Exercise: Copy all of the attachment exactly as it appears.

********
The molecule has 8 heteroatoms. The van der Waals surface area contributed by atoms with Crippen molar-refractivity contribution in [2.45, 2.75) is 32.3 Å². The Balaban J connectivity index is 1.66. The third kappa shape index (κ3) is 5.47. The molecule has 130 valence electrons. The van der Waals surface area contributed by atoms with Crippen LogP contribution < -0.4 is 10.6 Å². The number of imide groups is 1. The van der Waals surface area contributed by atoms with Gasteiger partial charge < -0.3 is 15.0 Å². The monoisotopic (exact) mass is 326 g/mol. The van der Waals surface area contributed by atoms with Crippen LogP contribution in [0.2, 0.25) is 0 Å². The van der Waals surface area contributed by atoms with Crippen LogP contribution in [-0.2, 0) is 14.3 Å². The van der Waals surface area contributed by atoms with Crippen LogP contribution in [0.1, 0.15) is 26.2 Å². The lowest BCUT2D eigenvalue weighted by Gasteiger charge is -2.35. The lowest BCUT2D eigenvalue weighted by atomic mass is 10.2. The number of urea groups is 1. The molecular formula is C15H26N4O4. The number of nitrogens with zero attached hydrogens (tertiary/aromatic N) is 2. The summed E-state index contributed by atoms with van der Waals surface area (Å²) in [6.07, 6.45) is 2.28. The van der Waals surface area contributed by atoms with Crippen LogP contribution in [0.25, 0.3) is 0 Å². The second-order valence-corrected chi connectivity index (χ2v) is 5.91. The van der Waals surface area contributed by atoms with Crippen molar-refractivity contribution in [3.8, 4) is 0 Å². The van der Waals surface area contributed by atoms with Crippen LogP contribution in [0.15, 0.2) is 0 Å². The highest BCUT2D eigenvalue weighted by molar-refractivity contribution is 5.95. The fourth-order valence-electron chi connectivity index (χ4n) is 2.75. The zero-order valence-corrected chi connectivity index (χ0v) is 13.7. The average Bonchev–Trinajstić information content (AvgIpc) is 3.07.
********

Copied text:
The molecule has 8 heteroatoms. The van der Waals surface area contributed by atoms with Crippen molar-refractivity contribution in [2.45, 2.75) is 32.3 Å². The Balaban J connectivity index is 1.66. The third kappa shape index (κ3) is 5.47. The molecule has 130 valence electrons. The van der Waals surface area contributed by atoms with Crippen LogP contribution < -0.4 is 10.6 Å². The number of imide groups is 1. The van der Waals surface area contributed by atoms with Gasteiger partial charge < -0.3 is 15.0 Å². The monoisotopic (exact) mass is 326 g/mol. The van der Waals surface area contributed by atoms with Crippen LogP contribution in [0.2, 0.25) is 0 Å². The van der Waals surface area contributed by atoms with Crippen LogP contribution in [-0.2, 0) is 14.3 Å². The van der Waals surface area contributed by atoms with Crippen LogP contribution in [0.1, 0.15) is 26.2 Å². The lowest BCUT2D eigenvalue weighted by Gasteiger charge is -2.35. The lowest BCUT2D eigenvalue weighted by atomic mass is 10.2. The number of urea groups is 1. The molecular formula is C15H26N4O4. The number of nitrogens with zero attached hydrogens (tertiary/aromatic N) is 2. The summed E-state index contributed by atoms with van der Waals surface area (Å²) in [6.07, 6.45) is 2.28. The van der Waals surface area contributed by atoms with Crippen LogP contribution in [0.25, 0.3) is 0 Å². The second-order valence-corrected chi connectivity index (χ2v) is 5.91. The van der Waals surface area contributed by atoms with Crippen molar-refractivity contribution in [3.8, 4) is 0 Å². The van der Waals surface area contributed by atoms with Crippen LogP contribution in [0.15, 0.2) is 0 Å². The highest BCUT2D eigenvalue weighted by molar-refractivity contribution is 5.95. The fourth-order valence-electron chi connectivity index (χ4n) is 2.75. The zero-order valence-corrected chi connectivity index (χ0v) is 13.7. The average Bonchev–Trinajstić information content (AvgIpc) is 3.07.